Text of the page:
Tuesday, October 7, 2014

Render to God through Caesar?

One of the superstars of the Catholic blogo-trapeziod is Amy Welborn. Along with a few others, she was a founding member of the Catholic new media in the United States. Sadly, as a professor friend expressed to me just last evening, this "sphere," or whatever it is, has become a bit decrepit. Perhaps it is due to the law of virtual entropy or some such thing. No doubt, in some regards this so-called sphere (aren't spheres obtuse?) has become a bit of a self-licking ice cream cone, quite impressed with its own, relatively shallow, pronouncements and "takes." As a member of this less-than-august group, I must admit that I agree with him. I have always been more than a little ambivalent about my own efforts. Nonetheless, through it all, even after taking a hiatus, Amy's Charlotte Was Both blog (it was her previous blog that rightly gained her renown) remains as fresh and insightful as ever. This is evidenced by her most recent post, "Kasper, German Bishops, and the Church Tax," which reflects, at least in my view, just the kind of analysis and commentary the new media set out to provide.

Amy hits the nail squarely on the head with her opening sentence: "In this age of 24-7, can’t escape information-mongering, it is amazing (or perhaps not) that actually reporting continues to suck." I am not going to summarize Amy's piece, I urge you to read it for yourself. Her post is enlightening and informative, helping anyone who is interested to understand why this singular issue has come to dominate the Church's discussion about the civilizational crisis fomented by the dissolution of marriage and to grasp what is behind things like this: "Cardinal Marx says German bishops back Kasper proposals on divorced and remarried Catholics."

The part of Amy's post that prompted me to write something was this: "This decree declared that if you’re Catholic, and you un-register with the German government and don’t pay the church tax…you’re basically excommunicated. From, you know, the Eucharistic Table of the Lord. You can’t be buried out of the Church unless you’ve repented. Heck, you can’t even chair the social committee."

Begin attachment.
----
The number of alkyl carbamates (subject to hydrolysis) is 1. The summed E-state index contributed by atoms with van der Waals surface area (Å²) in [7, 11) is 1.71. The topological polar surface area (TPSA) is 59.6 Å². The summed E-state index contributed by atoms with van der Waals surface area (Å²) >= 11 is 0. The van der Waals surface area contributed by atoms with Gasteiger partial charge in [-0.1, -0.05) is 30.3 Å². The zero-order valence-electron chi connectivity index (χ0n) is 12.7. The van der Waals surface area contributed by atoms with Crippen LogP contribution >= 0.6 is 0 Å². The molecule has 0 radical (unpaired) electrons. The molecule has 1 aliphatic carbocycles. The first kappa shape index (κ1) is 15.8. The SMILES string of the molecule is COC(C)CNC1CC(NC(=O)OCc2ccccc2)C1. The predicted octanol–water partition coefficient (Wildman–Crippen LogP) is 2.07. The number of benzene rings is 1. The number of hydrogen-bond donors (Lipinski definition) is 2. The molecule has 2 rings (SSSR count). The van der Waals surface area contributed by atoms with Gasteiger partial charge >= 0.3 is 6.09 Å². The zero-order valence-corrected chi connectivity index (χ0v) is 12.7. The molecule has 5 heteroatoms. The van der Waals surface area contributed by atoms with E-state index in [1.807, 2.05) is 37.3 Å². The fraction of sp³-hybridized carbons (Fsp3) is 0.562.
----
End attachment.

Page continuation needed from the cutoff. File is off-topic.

Hohe Domkirche St. Petrus- The Cologne Cathedral

I have a friend who is native of Cologne, Germany. He lives there still, but spends several months a year in Salt Lake City. I first met him when he contacted me about 3 years ago. When he is in Salt Lake City he attends Mass every Sunday at the Cathedral of the Madeleine, where I am privileged to serve. He makes regular contributions when the offering is taken up. He does not attend Mass with such regularity at home. Why not? Because he un-registered so as not to pay the Church tax, which he feels is coercive and unjust.

The question he posed to me in our first meeting (we continue to get together whenever he comes back) was, "Given that I refuse to pay the Church tax in Germany, may I receive Holy Communion here?" Keep in mind, he is a lifelong Catholic, involved from his youngest days in the Church, attends Mass, serves his community through the Church, is married in the Church only once, to his wife of more than 30 years. What a question, am I right?

With Amy, and I am sure many others, I find it puzzling that this piece of the discussion about admitting divorced and civilly re-married people to Communion, even while denying it to those who do not want to be coerced in to render "the things that are God's" through Caesar, is ignored completely. This has to create some level cognitive dissonance for any honest person. Perhaps this might prompt us to reflect a bit more deeply on Pope Francis' call for a poorer Church.

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